July 28, 2020

COVID-19 pandemic accelerates telehealth growth

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As we know, the arrival of the COVID-19 pandemic in Alabama spurred massive changes across all our operations, forcing us to quickly adopt new ways of working, learning, sustaining our research enterprise, and providing the care on which our city and state depend so heavily. I continue to be impressed and inspired as I look back on the hard work and adaptability our faculty, staff, trainees, and students have displayed in pivoting to this “new normal,” and keeping as complex and large-scale an organization as UAB Medicine delivering on our missions.

Perhaps one of the most pointed transformations the pandemic has wrought is the way it has fast-tracked the growth of telehealth. Fortunately, UAB Medicine had already made telehealth a priority well before the pandemic, and thus was well positioned to accelerate our efforts in the face of a public health crisis. In 2016, Bart Kelly was named executive director of UAB Medicine Telehealth Services, and in 2017, Eric Wallace, M.D., associate professor in the Department of Medicine, was named medical director of UAB eMedicine. With these capable leaders already in place, UAB was able to take a substantial portion of our patient care online and out of the clinics.

UAB has been recognized recently for its critical role in expanding and promoting telehealth across our state. UAB eMedicine already uses telehealth carts to expand telehealth services to other hospitals to ensure access to subspecialty care such as infectious diseases, critical care, stroke, and nephrology. Now, a $1 million award from the Federal Communications Commission will further facilitate the telehealth transition spurred by the pandemic, funding the purchase of iPads, webcams, and remote patient monitoring devices. It will also enable UAB to add additional telehealth carts in the emergency department and maternal emergency unit to improve the ability to screen patients and reduce health care provider exposure, and in intensive care units and palliative care units to help patients connect with loved ones while visitation remains limited. The award will also fund expanded remote patient monitoring of patients with COVID-19, particularly for those at high risk of morbidity and mortality due to secondary conditions such as diabetes, heart failure, kidney disease, and hypertension.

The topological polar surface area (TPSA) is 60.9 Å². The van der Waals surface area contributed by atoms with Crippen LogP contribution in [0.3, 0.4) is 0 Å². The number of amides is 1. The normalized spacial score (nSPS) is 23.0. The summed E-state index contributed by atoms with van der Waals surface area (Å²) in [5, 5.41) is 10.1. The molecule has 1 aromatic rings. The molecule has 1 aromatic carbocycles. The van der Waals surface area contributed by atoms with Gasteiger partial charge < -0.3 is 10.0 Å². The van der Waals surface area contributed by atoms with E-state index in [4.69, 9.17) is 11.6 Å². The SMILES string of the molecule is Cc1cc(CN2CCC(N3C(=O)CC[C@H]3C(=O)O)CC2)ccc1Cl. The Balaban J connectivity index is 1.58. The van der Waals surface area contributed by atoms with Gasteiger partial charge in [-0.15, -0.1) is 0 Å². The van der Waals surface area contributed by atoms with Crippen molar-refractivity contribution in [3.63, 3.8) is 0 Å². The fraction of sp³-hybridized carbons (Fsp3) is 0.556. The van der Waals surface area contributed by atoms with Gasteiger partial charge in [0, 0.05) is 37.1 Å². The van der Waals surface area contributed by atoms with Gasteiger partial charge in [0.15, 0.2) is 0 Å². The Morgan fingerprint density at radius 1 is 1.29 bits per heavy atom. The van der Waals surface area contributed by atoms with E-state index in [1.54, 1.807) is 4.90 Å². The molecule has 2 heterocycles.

In addition, Dr. Wallace and Curt Carver Jr., Ph.D., UAB’s vice president of Information Technology and chief information officer, were recently named by Gov. Kay Ivey to serve on the Broadband Working Group to provide guidance on how to allocate funding from the federal Coronavirus Aid, Relief and Economic Security (CARES) Act. Alabama received $1.9 billion in CARES Act funding to help mitigate the coronavirus pandemic. The state government has appropriated up to $300 million of those funds for expenditures around technology and infrastructure for remote instruction and learning. Given the persistent gaps in broadband coverage in our state, improving access to broadband has long been a goal of both Drs. Carver and Wallace, and this opportunity may well open the door to much-needed improvements.

The prominence of telehealth will undoubtedly continue to grow even after we conquer COVID-19—not only does it help control health care costs, but it also expands much-needed patient care and subspecialty access to rural and underserved areas. I look forward to seeing the ways UAB Medicine will continue to lead the way in this critical area of health care.